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(Not) Near & Dear

November 5, 2021
Hand using laptop and press screen to search Browsing on the Internet online.

To say that the COVID-19 pandemic has impacted our lives would be an understatement. Researchers at UofL’s College of Business – professors Michael Barone, Mina Kwon, and Andrew Manikas – have studied how COVID-19 influences consumers’ preferences for products and services that internet searches identify as being available “near” them or in more geographically distant retail locations.

Though various interventions (stay-at-home orders, social distancing measures) are designed to stem the movement of individuals to reduce COVID-19 transmission, can the social isolation and loneliness associated with these interventions affect how consumers evaluate “near” and “not near” products? According to a recent paper published by these authors in the Journal for the Association of Consumer Research, while consumers typically prefer “near me” offerings that provide greater convenience, COVID-19-induced isolation and loneliness heighten one’s need for social connection, increasing the attractiveness of “not near” offerings.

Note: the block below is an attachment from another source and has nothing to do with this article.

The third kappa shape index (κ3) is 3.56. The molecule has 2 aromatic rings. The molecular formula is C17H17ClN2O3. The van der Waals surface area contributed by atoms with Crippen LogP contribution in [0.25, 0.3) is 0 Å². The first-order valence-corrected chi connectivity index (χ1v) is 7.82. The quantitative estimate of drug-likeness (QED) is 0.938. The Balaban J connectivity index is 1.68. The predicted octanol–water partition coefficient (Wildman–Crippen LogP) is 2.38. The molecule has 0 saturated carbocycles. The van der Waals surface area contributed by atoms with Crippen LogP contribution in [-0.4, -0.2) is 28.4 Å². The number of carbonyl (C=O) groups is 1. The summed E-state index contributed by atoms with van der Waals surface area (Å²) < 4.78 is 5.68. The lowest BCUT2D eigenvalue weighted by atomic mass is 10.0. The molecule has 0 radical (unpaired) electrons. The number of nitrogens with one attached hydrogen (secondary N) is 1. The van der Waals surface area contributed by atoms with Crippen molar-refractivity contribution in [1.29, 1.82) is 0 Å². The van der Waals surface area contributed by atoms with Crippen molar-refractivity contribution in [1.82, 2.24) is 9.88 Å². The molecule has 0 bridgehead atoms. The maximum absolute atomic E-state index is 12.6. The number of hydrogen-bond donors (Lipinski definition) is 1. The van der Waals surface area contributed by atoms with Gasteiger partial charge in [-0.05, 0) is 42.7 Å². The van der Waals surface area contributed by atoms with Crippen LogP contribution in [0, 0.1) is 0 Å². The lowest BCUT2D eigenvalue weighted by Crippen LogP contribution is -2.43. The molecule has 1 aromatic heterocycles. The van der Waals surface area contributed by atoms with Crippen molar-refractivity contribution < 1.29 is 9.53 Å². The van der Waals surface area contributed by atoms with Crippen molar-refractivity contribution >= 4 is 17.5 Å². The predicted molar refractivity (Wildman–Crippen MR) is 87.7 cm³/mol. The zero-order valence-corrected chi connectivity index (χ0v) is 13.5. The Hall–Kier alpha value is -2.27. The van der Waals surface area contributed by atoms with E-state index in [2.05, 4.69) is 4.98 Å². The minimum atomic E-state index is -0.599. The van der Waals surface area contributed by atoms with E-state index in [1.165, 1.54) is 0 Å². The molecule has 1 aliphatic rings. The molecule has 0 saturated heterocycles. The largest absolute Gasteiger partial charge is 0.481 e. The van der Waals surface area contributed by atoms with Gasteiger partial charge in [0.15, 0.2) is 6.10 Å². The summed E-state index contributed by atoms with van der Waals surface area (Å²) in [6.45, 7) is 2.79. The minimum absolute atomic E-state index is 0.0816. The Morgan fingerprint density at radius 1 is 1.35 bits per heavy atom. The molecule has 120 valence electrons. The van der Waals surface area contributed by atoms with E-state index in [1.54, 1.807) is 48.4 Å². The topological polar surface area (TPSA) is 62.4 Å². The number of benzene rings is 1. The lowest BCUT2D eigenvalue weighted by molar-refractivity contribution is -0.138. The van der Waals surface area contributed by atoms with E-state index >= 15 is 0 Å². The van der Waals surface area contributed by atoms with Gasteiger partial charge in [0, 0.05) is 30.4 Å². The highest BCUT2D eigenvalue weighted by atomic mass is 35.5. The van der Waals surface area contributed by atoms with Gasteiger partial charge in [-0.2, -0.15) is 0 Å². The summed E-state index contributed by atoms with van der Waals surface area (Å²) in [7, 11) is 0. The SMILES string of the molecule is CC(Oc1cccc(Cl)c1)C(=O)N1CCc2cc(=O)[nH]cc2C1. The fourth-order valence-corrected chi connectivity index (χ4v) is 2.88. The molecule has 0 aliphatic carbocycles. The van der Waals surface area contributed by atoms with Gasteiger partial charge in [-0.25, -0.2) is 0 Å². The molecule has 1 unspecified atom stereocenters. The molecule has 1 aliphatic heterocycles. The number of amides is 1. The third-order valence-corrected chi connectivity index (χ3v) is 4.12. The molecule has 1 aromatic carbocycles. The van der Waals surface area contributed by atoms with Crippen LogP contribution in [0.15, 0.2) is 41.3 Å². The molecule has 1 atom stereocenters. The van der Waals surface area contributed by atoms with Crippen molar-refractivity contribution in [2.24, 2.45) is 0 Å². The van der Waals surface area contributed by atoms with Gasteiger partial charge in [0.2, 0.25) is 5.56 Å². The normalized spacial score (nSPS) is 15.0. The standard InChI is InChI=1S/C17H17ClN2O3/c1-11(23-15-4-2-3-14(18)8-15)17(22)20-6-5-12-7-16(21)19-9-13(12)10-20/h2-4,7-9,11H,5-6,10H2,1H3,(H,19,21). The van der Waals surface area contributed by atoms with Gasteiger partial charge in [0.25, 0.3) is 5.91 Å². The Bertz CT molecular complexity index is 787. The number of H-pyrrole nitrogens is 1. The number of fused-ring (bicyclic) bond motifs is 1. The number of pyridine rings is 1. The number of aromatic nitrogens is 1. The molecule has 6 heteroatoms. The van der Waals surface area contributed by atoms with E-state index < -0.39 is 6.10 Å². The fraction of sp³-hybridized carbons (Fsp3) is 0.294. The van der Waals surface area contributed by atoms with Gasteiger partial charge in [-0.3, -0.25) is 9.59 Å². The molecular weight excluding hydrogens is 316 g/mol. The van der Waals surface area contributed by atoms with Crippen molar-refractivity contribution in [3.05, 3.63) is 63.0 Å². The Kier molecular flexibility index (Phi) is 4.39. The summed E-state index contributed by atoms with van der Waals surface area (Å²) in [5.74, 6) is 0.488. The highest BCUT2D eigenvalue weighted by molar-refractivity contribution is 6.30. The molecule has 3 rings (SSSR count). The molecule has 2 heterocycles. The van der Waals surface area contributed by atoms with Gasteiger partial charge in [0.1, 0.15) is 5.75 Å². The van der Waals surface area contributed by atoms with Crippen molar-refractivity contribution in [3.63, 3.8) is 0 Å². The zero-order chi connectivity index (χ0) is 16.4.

These results offer important policy implications for decision-makers to consider in managing the COVID-19 pandemic. In particular, these findings suggest that the isolation associated with COVID-19 can lead to unintended consequences of consumers seeking out “not near” offerings that can make them more, rather than less, geographically mobile – behaviors that run counter to those encouraged by these policies.